The first experiment was at Harvard University with undergraduates who were studying for the Graduate Record Examination. Before taking a practice test, the students read a short note explaining that the study’s purpose was to examine the effects of stress on cognition. Half of the students, however, were also given a statement declaring that recent research suggests “people who feel anxious during a test might actually do better.” Therefore, if the students felt anxious during the practice test, it said, “you shouldn’t feel concerned. . . simply remind yourself that your arousal could be helping you do well.”
Just reading this statement significantly improved students’ performance. They scored 50 points higher in the quantitative section (out of a possible 800) than the control group on the practice test. Remarkable as that seemed, it is relatively easy to get a result in a lab. Would it affect their actual G.R.E. results? A couple of months later, the students turned in their real G.R.E. scores. Jamieson calculated that the group taught to see anxiety as beneficial in the lab experiment scored 65 points higher than the controls. In ongoing work, Jamieson is replicating the experiment with remedial math students at a Midwestern community college: after they were told to think of stress as beneficial, their grades improved.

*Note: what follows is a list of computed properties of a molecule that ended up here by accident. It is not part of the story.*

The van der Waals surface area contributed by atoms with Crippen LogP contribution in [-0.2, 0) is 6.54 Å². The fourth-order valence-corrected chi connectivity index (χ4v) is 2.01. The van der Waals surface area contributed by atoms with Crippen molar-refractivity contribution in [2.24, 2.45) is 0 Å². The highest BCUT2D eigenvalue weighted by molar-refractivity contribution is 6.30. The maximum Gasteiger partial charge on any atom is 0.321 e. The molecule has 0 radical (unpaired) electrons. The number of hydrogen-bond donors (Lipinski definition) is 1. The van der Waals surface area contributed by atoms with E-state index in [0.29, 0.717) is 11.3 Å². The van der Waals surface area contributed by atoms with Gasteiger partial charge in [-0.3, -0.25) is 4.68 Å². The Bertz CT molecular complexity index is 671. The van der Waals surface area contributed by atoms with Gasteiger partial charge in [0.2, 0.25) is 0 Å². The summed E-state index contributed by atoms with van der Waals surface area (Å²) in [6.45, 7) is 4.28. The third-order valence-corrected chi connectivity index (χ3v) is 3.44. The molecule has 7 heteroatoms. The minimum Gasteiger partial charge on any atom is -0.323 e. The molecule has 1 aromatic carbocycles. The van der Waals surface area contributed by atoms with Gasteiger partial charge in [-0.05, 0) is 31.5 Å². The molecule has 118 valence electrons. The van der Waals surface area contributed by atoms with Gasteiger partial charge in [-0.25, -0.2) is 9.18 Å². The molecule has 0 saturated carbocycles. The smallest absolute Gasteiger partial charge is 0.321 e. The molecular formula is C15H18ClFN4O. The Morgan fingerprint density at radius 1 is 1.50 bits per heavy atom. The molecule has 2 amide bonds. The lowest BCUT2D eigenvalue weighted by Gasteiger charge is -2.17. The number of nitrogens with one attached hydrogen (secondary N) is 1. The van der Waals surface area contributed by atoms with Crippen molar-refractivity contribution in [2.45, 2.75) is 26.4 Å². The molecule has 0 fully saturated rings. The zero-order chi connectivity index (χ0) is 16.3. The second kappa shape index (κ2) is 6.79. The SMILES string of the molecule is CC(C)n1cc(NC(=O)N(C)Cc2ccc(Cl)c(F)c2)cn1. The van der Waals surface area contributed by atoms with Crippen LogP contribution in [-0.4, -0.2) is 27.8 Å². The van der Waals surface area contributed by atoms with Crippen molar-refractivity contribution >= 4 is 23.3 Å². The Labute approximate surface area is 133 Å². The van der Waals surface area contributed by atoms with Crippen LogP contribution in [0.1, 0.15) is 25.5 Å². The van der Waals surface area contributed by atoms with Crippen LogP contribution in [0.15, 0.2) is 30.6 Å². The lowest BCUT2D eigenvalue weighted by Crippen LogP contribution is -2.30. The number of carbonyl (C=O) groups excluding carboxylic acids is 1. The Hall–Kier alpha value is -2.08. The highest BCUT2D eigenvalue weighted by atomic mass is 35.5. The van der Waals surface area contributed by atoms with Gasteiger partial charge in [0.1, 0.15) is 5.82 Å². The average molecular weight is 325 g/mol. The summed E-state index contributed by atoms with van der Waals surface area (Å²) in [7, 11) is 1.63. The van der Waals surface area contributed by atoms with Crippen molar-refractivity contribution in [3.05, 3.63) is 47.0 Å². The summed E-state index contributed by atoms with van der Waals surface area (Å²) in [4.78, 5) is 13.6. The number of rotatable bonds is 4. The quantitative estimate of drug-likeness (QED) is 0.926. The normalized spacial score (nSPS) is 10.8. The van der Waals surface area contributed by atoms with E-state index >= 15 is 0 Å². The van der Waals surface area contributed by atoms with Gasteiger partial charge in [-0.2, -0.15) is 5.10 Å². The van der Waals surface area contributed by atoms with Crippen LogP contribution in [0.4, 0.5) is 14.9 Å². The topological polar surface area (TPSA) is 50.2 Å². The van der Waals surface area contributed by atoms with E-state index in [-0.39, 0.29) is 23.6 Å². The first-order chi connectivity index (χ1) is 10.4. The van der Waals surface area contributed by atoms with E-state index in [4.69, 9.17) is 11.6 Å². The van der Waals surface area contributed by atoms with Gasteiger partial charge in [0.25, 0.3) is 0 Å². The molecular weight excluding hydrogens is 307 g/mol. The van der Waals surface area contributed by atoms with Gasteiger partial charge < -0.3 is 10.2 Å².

The study found that the students were still stressed, but that “it had different physiological manifestations and had somehow been transformed into a positive force that drove performance.” The researcher also found that “the people told to feel positive about being anxious had their blood flow increase by an average of more than half a liter per minute, with more oxygen and energy coursing throughout the body and brain. Some had up to two liters per minute extra.” Amazingly, hearing that stress is beneficial can improve your cognitive function!
2. “Inoculate” yourself to stress by engaging in competitive activities you might actually enjoy, such as math competitions, trivia contests, spelling bees, science fairs, chess teams, etc. Although these things can be stressful, they can also be fun and rewarding. And getting used to competition will make it easier to take tests.